Apparently, the American Heart Association is not sure if there are benefits to quitting smoking if you continue to inhale nicotine, such as you would do if you quit by using electronic cigarettes or a nicotine inhaler and then continued to use those devices.
According to the chief medical officer of the American Heart Association, as quoted at WebMD: "They [electronic cigarettes] are nicotine delivery devices intended to be used like a cigarette. What happens to someone who stops inhaling the tars of cigarettes and inhales only nicotine? We don't know."
This is quite clearly a caution against quitting smoking using nicotine inhalers because smokers doing so are stopping inhaling the tars of cigarettes but still inhaling nicotine. The same is true with electronic cigarettes.
The Rest of the Story
The American Heart Association would have us believe that there is not enough scientific evidence to know what happens to a person who quits smoking - thus eliminating their exposure to cigarette tars - but who continues to obtain nicotine (but in a "clean" fashion).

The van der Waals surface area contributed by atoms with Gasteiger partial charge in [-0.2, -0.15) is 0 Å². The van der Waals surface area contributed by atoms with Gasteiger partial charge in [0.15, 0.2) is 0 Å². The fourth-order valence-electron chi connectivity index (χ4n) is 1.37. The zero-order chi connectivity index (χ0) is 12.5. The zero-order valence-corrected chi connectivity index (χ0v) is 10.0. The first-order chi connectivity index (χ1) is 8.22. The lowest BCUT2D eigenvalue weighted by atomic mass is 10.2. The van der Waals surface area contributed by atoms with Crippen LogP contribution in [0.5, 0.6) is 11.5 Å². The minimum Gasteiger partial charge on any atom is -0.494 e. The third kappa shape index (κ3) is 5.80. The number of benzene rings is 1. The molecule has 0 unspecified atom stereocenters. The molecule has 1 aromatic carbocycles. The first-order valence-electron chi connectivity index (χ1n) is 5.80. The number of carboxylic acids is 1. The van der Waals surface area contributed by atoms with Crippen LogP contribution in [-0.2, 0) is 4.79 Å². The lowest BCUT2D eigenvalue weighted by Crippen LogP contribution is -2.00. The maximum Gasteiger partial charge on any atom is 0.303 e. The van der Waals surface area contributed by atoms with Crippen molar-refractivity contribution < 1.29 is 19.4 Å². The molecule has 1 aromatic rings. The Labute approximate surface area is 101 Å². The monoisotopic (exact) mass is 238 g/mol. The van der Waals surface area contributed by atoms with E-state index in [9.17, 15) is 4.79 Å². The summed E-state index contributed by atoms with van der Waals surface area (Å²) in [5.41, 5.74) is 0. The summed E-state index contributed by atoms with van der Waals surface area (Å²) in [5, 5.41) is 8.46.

The rest of the story is that we know full well what happens to that person: they greatly reduce their risk of disease and death and quite possibly, they save their life.
How in 2013 the American Heart Association could not be aware that it is the tar (with the tens of thousands of chemicals and more than 60 known carcinogens), not the nicotine, which causes the overwhelming bulk of smoking-related disease is completely beyond me.
Shockingly, in 2013, it is the anti-smoking groups - not the tobacco companies - which are misleading the public about the health effects of smoking and undermining the public's appreciation of those hazards. Ironically, and quite sadly, the tobacco companies historical efforts to lie to and mislead the public in order to undermine the public's appreciation of the severe hazards of smoking have been replaced by the efforts of major anti-smoking groups.
And all this because these anti-smoking groups are so blinded by ideology that they are unable to endorse a behavior that looks like smoking, even though it protects the user from virtually all of its associated health effects.